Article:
Ag News -
Thursday, 11 October 2012 06:51
Board rules that non-reviewed applications must wait on study.
By Amy Bickel - The Hutchinson News -
With aquifer levels dropping in southern Reno County, Equus Beds board members have halted approval of all new water permits for at least a year.
The groundwater management board Tuesday night voted to recommend that Chief Engineer David Barfield temporarily suspend the water appropriation application process in this area, said Equus board member Don Koci, superintendent of water treatment systems for the city of Hutchinson.
The board's action does not affect current water permits nor does it affect pending applications that the district staff has already reviewed, said Equus Beds Manager Tim Boese. Moreover, irrigators and other water users can still file applications during the year suspension but permits will not be approved or denied until the study is finished.
"This will give us time to review the safe yield situation," Boese said. "We are getting a lot more development in that area and before anything gets worse, we want to step back and look at it."
The area suspended is largely south of U.S. 50 between K-17 and Salem Road. District staff will not process new applications as of Oct. 10. The board will still review applications filed before this date for recommended approval or denial.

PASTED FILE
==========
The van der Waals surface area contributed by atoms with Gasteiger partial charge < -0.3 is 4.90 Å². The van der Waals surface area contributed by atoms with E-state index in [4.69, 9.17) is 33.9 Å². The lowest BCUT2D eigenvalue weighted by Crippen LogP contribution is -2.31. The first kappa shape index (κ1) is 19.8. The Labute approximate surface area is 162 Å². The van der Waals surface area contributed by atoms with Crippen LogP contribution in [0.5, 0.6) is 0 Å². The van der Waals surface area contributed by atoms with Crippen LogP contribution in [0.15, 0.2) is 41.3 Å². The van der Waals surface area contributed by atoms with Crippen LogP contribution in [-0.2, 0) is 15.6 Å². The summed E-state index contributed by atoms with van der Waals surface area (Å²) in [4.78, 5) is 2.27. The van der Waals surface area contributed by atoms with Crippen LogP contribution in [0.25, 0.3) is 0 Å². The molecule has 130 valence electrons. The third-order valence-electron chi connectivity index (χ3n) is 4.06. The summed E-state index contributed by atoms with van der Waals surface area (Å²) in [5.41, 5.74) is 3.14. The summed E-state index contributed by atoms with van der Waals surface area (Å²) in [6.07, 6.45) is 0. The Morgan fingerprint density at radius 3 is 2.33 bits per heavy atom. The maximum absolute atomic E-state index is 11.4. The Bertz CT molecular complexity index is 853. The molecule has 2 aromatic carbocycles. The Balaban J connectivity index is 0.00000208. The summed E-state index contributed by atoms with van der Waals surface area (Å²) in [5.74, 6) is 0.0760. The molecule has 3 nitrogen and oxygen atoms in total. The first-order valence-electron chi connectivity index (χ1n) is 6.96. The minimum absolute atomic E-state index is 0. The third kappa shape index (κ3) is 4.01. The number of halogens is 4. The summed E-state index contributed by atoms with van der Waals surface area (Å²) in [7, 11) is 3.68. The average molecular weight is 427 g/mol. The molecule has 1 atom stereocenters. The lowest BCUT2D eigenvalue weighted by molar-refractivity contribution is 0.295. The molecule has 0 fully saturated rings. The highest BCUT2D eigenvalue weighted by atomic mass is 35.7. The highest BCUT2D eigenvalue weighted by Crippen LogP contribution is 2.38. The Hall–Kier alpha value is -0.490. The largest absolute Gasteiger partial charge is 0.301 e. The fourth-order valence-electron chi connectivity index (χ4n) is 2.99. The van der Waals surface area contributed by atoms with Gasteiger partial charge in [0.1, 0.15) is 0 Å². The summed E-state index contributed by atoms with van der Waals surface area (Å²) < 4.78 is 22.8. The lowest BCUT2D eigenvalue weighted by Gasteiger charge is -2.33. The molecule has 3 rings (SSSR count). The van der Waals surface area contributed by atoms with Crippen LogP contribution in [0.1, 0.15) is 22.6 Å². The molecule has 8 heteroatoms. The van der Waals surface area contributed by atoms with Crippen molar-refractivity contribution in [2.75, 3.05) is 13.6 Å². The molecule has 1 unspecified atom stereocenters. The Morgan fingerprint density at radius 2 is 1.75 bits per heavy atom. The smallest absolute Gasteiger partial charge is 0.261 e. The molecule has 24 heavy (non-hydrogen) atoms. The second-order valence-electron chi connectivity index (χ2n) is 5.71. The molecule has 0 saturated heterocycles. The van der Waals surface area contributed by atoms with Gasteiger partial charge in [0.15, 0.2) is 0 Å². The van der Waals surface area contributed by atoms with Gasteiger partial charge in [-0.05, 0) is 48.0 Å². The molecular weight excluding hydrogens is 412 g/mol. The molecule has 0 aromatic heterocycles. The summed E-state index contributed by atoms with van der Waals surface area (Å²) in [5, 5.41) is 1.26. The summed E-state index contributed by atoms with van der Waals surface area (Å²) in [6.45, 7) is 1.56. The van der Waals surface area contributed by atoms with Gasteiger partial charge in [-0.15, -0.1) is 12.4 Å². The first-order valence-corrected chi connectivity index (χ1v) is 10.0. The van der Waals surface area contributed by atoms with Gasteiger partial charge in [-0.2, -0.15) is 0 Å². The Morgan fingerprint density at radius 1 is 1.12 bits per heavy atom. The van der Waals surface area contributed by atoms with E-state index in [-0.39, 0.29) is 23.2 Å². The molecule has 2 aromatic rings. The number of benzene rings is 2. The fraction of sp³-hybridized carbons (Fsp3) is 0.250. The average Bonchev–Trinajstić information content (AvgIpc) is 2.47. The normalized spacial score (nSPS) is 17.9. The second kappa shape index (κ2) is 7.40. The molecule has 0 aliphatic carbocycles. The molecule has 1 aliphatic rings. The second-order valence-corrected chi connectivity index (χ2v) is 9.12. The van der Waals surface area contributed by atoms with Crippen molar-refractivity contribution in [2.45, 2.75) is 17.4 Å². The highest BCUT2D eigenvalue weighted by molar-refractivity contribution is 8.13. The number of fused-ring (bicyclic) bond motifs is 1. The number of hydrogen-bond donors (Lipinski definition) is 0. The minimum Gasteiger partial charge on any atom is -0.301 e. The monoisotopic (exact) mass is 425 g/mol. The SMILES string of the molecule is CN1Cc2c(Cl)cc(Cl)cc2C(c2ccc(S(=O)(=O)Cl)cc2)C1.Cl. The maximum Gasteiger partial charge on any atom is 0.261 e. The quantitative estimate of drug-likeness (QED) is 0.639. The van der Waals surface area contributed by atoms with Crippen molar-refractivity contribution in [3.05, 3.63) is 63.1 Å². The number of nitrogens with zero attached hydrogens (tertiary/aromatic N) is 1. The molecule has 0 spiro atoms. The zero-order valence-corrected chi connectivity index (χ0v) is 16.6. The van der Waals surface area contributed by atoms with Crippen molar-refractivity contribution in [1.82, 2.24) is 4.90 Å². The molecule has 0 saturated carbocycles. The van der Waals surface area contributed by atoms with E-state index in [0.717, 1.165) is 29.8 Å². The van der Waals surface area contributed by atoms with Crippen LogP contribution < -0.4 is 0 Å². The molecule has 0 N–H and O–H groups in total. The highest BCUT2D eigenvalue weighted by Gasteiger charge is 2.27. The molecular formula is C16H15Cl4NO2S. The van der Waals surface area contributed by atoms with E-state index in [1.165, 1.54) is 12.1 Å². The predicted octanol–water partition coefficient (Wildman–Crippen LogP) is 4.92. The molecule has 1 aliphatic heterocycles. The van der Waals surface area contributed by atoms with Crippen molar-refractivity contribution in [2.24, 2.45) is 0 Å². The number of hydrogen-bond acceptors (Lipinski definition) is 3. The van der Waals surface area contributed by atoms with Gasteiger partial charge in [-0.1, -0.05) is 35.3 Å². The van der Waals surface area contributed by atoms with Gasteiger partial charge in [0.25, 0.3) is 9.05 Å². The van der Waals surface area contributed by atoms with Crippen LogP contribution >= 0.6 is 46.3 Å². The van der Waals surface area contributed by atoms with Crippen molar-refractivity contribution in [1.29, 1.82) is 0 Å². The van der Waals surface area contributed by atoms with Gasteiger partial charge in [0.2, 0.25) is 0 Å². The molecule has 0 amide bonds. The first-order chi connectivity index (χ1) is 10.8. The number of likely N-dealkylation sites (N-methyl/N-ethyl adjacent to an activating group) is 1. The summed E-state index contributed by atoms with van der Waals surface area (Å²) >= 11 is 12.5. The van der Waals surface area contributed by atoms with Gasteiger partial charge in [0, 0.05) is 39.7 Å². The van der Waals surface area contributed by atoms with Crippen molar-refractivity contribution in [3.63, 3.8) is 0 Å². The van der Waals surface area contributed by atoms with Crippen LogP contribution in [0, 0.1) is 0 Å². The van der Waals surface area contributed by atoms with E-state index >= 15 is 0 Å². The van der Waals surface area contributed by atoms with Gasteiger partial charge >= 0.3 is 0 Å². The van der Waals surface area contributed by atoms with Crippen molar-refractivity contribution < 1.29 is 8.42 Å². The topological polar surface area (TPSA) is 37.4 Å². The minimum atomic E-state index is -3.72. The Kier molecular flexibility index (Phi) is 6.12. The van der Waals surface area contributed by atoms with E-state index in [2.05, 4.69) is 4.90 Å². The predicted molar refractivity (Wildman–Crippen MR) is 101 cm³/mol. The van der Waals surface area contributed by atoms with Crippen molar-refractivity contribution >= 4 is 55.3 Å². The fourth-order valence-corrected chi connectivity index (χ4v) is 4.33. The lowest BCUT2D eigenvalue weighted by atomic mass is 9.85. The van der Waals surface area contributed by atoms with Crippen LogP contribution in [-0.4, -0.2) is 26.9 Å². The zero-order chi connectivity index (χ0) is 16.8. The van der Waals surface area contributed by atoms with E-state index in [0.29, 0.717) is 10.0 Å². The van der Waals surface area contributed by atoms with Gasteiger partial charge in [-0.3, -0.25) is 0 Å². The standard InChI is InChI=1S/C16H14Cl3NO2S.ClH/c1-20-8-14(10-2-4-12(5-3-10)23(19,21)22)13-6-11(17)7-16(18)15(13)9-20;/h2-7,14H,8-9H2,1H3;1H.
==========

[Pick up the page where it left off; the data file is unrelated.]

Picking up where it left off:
Boese said board members were getting calls from area residents concerned about the water depletion, which has intensified with the drought. Some are livestock producers concerned that the area could be over appropriated after watching the Ninnescah River dry up this summer.
Water levels in the area have declined from 1 to 7 feet in the past 12 years, Boese said.
While the water level drop is a big part of the issue, Koci said some parts of the area have a thinner saturated thickness.
"It's just something we need to seriously take a good look at - especially in the drought conditions we have," Koci said. "Drought just magnifies or amplifies those conditions but even without the drought, those trend conditions were still there."
Drought the past two years has caused farmers to look at more irrigation sources to keep crops alive, Koci said, adding that there has been a higher number of applications filed during the current dry spell.
From Jan. 1, 2011, through Oct. 1, 2012, producers have filed 23 new water permit applications in this area, including eight in the Pretty Prairie area, 15 in the Partridge area, with the North Fork of the Ninnescah River dividing these two areas.
Boese also estimated there are another three to five applications recently filed that aren't in the system.
"We're concerned that any more development there would exasperate the problem," he said, adding that staff will "review the area to see if there should be any more development allowed or any modifications to the safe yield calculations."
The Equus Beds Aquifer management district includes areas of McPherson, Reno, Harvey and Sedgwick counties.